Why this ecosystem crap?
These ecosystems are the ones that drive the blockbusters in Tamil Cinema. The financial guarantee of a Rajini, Vijay or Ajith movie is because of this ecosystem. The problem here is that most reviewers and social media commentators are missing the ground reality concerning these films (until Vedhalam, Bairavaa and Vivegam, I also came under the same bracket). These movies are made for the fans, and these movies are financial blockbusters. Having said that, they have a low shelf-life and lacks art value. In simple words, there will be no discussion about these movies ten years later, but they are profitable than 99% of the movies in Tamil cinema. For instance, Vivegam has made pre-release business of more 120 crores. According the trade pundits, the first day collection (a working day as Vivegam released on Thursday due to Sai Baba sentiments of Ajith and Siva), was next only to Kabali and it beat the first day collection of Kabali in Chennai.
There were such movies during Kamal and Rajini era that were hits but never had any recall value except for the songs (for instance, Per Sollum Pillai, Thanga Magan). You get reminded of these because they are played on KTV and Raj TV. They will not even feature on the hit list of these actors, but they were financial hits of those times.
The reason why other players in the ecosystem comment, troll and review these movies is that they want eyeballs and nothing else. For instance, there were half-time reviews for Vivegam, and every online outlet scrambled to release the review before others. The financial implications, the trending video craze and eyeballs are far more important than improving the Tamil cinema. The Blue Sattai review of Vivegam is past 1 million views, and he would have made enough money out of Google Ads by trolling a movie for 4 minutes. Compare it with his review for Taramani, and it didn’t even cross 250,000 views (Bhairava had more 730,000 views). The ecosystem feeds everyone from the producer to the average guy who makes comments on social media. These movies will be watched once — either in the theatres or TV (Tamil Rockers — yes, but they still would want to look at the hero on a good screen).
There will be more ecosystems created in the future when current ecosystems dwindle, but they are essential for Tamil cinema to flourish. The food chain has to be fed so that they can make and release smaller movies. The central element of these ecosystems are fans, and these fans ensure that the ecosystem doesn’t fail. In fact, they are protective of the stars and the rival stars. It was evident when Kamaal R Khan tried to troll Ajith, and the first refute came from Vijay fans. They troll each other, but they wouldn’t allow another to troll either of the stars.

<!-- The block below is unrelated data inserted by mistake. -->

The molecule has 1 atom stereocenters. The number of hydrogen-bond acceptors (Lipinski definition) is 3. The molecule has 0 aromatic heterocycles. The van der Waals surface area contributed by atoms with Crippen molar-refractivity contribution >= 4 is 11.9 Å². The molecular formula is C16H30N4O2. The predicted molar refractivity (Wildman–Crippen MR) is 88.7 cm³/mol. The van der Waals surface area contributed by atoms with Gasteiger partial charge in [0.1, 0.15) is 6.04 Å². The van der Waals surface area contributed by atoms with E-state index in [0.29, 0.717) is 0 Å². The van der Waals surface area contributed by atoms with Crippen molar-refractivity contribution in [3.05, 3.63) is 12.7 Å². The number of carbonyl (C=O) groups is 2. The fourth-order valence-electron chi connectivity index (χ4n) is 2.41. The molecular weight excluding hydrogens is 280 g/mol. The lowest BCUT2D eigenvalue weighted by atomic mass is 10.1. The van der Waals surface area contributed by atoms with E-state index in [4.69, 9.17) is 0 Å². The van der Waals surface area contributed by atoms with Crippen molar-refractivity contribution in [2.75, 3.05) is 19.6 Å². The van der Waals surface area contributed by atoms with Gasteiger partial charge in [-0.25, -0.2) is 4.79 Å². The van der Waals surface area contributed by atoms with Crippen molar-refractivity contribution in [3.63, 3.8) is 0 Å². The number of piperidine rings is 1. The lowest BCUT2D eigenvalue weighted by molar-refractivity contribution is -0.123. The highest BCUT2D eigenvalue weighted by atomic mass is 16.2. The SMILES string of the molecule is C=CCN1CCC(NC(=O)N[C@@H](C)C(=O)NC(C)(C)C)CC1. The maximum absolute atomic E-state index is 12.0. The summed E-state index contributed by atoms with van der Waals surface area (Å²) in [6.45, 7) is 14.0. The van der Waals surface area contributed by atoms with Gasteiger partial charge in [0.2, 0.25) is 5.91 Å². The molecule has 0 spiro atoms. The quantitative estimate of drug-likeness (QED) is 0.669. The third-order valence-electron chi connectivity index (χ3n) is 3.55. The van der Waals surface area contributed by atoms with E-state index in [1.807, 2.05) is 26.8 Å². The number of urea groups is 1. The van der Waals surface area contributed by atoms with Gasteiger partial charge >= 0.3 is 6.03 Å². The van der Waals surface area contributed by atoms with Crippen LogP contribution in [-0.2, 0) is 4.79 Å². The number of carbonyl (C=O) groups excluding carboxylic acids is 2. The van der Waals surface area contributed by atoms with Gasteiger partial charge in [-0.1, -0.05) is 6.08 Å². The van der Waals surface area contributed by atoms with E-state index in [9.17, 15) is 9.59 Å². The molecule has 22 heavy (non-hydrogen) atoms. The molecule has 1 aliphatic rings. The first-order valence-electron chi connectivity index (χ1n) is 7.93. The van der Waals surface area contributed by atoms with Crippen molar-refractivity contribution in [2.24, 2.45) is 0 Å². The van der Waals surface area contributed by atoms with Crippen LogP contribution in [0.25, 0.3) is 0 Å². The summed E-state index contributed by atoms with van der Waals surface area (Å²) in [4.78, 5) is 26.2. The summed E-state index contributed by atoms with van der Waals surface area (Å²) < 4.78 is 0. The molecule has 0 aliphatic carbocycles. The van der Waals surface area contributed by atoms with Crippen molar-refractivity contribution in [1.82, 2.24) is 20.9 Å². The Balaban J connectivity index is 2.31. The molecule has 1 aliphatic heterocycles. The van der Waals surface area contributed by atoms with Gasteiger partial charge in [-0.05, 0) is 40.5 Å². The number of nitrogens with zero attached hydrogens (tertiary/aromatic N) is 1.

Although Ajith has disowned his fan clubs and social media trolls, it’s consistent with his ‘anti-celebrity’ brand identity. The same brand identity is the reason why he gains more fans every year. The discussions about Ajith’s and Vijay’s movies fuel these ecosystems and without these deliberations, trolls and social media comments, the ecosystems will fall.
What’s the bottom line?
1. These movies can’t be stopped. Ajith and Vijay will make more such movies to feed their ecosystem as it’s important for them to feed the food chain. They might experiment in-between but if those movies are not feeding the ecosystem as expected (Yennai Arindhaal for instance), they will stop experimenting.
2. There is no point in reviewing the finer details of these movies because it doesn’t matter to the stakeholders. It does matter to the ecosystem as it feeds on bad reviews, more eyeballs and large sums of money. The reviewers are publicising the movie, and the returns are mutual.
3. If you are commenting on these movies on social media, you are part of the ecosystem and playing the game in the way they want you to play. You do get eyeballs for your posts and make elitist statements to show that you are not part of the ecosystem. But the harsh truth is, you are.
4. Step down from your pedestal and see the reality. Given a chance, you would have commented about many movies of the 1980s and 90s the same way like you are commenting for Vivegam and Bairavaa. But the truth is, it doesn’t matter.
I wrote the post because I can get more views on my blog. I am nothing but another blip in this ecosystem vying for more eyeballs.